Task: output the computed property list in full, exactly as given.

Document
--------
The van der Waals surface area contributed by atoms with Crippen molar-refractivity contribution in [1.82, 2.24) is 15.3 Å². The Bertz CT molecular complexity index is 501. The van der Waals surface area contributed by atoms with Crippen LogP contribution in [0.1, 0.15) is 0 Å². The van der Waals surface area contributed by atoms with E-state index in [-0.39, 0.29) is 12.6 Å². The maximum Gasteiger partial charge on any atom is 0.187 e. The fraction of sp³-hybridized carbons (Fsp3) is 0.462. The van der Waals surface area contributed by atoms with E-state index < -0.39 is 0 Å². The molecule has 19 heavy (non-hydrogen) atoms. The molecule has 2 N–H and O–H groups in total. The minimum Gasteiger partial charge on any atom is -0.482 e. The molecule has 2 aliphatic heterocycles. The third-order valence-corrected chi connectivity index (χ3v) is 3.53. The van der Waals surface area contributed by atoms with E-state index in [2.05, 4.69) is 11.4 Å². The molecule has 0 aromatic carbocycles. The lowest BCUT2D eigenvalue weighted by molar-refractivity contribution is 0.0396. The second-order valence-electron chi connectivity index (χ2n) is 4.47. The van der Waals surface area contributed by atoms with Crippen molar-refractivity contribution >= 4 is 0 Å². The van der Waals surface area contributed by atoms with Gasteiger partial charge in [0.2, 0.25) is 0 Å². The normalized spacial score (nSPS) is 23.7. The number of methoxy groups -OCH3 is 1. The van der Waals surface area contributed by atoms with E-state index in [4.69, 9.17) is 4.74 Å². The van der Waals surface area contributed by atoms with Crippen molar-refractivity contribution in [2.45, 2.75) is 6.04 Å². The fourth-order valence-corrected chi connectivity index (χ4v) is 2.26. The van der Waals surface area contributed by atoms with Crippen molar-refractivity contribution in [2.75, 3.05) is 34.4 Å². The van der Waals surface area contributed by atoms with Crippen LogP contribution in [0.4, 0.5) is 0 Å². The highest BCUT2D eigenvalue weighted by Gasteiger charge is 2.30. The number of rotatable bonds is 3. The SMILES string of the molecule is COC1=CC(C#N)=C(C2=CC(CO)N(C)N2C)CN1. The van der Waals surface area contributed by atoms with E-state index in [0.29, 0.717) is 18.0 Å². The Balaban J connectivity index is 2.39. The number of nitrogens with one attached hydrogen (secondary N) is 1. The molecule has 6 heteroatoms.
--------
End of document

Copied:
The van der Waals surface area contributed by atoms with Crippen molar-refractivity contribution in [1.82, 2.24) is 15.3 Å². The Bertz CT molecular complexity index is 501. The van der Waals surface area contributed by atoms with Crippen LogP contribution in [0.1, 0.15) is 0 Å². The van der Waals surface area contributed by atoms with E-state index in [-0.39, 0.29) is 12.6 Å². The maximum Gasteiger partial charge on any atom is 0.187 e. The fraction of sp³-hybridized carbons (Fsp3) is 0.462. The van der Waals surface area contributed by atoms with E-state index < -0.39 is 0 Å². The molecule has 19 heavy (non-hydrogen) atoms. The molecule has 2 N–H and O–H groups in total. The minimum Gasteiger partial charge on any atom is -0.482 e. The molecule has 2 aliphatic heterocycles. The third-order valence-corrected chi connectivity index (χ3v) is 3.53. The van der Waals surface area contributed by atoms with E-state index in [2.05, 4.69) is 11.4 Å². The molecule has 0 aromatic carbocycles. The lowest BCUT2D eigenvalue weighted by molar-refractivity contribution is 0.0396. The second-order valence-electron chi connectivity index (χ2n) is 4.47. The van der Waals surface area contributed by atoms with Crippen molar-refractivity contribution >= 4 is 0 Å². The van der Waals surface area contributed by atoms with Gasteiger partial charge in [0.2, 0.25) is 0 Å². The normalized spacial score (nSPS) is 23.7. The number of methoxy groups -OCH3 is 1. The van der Waals surface area contributed by atoms with E-state index in [4.69, 9.17) is 4.74 Å². The van der Waals surface area contributed by atoms with Crippen molar-refractivity contribution in [2.45, 2.75) is 6.04 Å². The fourth-order valence-corrected chi connectivity index (χ4v) is 2.26. The van der Waals surface area contributed by atoms with Crippen molar-refractivity contribution in [2.75, 3.05) is 34.4 Å². The van der Waals surface area contributed by atoms with Crippen LogP contribution in [0.4, 0.5) is 0 Å². The highest BCUT2D eigenvalue weighted by Gasteiger charge is 2.30. The number of rotatable bonds is 3. The SMILES string of the molecule is COC1=CC(C#N)=C(C2=CC(CO)N(C)N2C)CN1. The van der Waals surface area contributed by atoms with E-state index in [0.29, 0.717) is 18.0 Å². The Balaban J connectivity index is 2.39. The number of nitrogens with one attached hydrogen (secondary N) is 1. The molecule has 6 heteroatoms.